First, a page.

Cohen and David Petrovsky's son – Alexey Petrovsky (Alyosha), spent three years living in the orphanage after his parents execution in 1937. In 1940 he was adopted from the orphanage by David Petrovsky’s cousin Rebecca Belkina, a doctor, and a major of armed forces medical service during the Second World War. She succeeded in getting a permission for Alyosha’s adoption when she lived with her family in a political exile in Tobolsk, Siberia under the Article 58 of the Soviet Penal Code. Alexey spent the rest of his childhood living in Siberia with her and her family. Afterwards, many years later, Alexey D. Petrovsky (1929–2010)[26] earned a Ph.D.in geological and mineralogical sciences, and became an academician of Russian Academy of Natural Sciences. Their grandson, Michael A. Petrovsky[26] – holds a doctorate in physics and mathematics. Their great-grandchildren are Maria Petrovskaya (an artist, USA) and Alexey M. Petrovsky.[27]

References[edit]

  1. ^ Francis Beckett: Stalin's British victims, United Kingdom, 2004, p.18
  2. ^ a b Francis Beckett: Stalin's British victims, United Kingdom, 2004, p.17
  3. ^ Maurice Casey “The Suffragettes Who Became Communists.” February 04, 2018. https://www.historytoday.com/miscellanies/suffragettes-who-became-communists
  4. ^ a b c d Francis Beckett: Stalin's British victims, United Kingdom, 2004, p.21
  5. ^ Russian State Archive of Socio-Political History (RGASPI) - fond 495, opis’ 198, delo 733
  6. ^ Maurice Reckitt: As it happened, London, 1941
  7. ^ a b Francis Beckett: Stalin's British victims, United Kingdom, 2004, p.19
  8. ^ Francis Beckett: Stalin's British victims, United Kingdom, 2004, p.p.84-85
  9. ^ PRO KV2/1397, file references from the Public Record Office, London, England
  10. ^ a b c d e Investigation materials. The Central Archive. Federal Security Service, Russia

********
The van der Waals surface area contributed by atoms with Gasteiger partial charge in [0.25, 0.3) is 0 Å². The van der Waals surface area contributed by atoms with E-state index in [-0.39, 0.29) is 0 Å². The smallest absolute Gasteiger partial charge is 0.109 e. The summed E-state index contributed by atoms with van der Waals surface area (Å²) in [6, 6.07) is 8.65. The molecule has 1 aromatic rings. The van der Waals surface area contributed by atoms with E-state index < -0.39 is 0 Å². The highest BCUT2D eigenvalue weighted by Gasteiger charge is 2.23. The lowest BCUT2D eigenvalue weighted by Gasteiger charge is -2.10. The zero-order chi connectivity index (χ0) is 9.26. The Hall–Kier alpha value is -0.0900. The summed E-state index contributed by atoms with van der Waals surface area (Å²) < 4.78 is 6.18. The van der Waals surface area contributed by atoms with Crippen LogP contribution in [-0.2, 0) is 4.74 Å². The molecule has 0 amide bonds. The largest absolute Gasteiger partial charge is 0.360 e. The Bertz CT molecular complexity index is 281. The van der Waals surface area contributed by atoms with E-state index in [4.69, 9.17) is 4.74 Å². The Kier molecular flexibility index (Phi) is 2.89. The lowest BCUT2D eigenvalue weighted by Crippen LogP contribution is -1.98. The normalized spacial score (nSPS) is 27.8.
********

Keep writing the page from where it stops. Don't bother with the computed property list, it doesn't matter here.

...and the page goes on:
11. ^ Francis Beckett: Stalin's British victims, United Kingdom, 2004, p.22
  12. ^ Joshua Meyers, “A Portrait of Transition: From the Bund to Bolshevism in the Russian Revolution,” Jewish Social Studies: History, Culture, Society n.s. 24, no. 2 (Winter 2019): 107–134. Copyright © 2019 The Trustees of Indiana University. doi: 10.2979/jewisocistud.24.2.09.
  13. ^ Francis Beckett: Stalin's British victims, United Kingdom, 2004, p.55
  14. ^ Joshua Meyers, “A Portrait of Transition: From the Bund to Bolshevism in the Russian Revolution,” Jewish Social Studies: History, Culture, Society n.s. 24, no. 2 (Winter 2019): 107–134. Copyright © 2019 The Trustees of Indiana University. doi: 10.2979/jewisocistud.24.2.09.
  15. ^ Russian State Archive of Socio-Political History (RGASPI) - fond 495, opis’ 198, delo 733
  16. ^ a b c Judicial records. The Central Archive. Federal Security Service, Russia
  17. ^ Petrovsky Family Archive
  18. ^ a b Francis Beckett: Rose between thorns, The Guardian, United Kingdom, 24 June 2004
  19. ^ Russian State Archive of Socio-Political History (RGASPI) - fond 495, opis’ 198, delo 733
  20. ^ Russian State Archive of Socio-Political History (RGASPI) - fond 495, opis’ 198, delo 733
  21. ^ The Guardian, United Kingdom, 26 April 1938
  22. ^ The Tribune, United Kingdom, 26 April 1938
  23. ^ The Tribune, United Kingdom, 29 April 1938
  24. ^ Russian State Archive of Socio-Political History (RGASPI) - fond 495, opis’ 198, delo 733
  25. ^ The Determination of the Military Collegium of the Supreme Court of the Soviet Union number 4N-012577/56. The Central Archive. Federal Security Service, Russia
  26. ^ a b Francis Beckett: Stalin's British victims, United Kingdom, 2004, p.184
  27. ^ Francis Beckett: Stalin's British victims, United Kingdom, 2004, p.185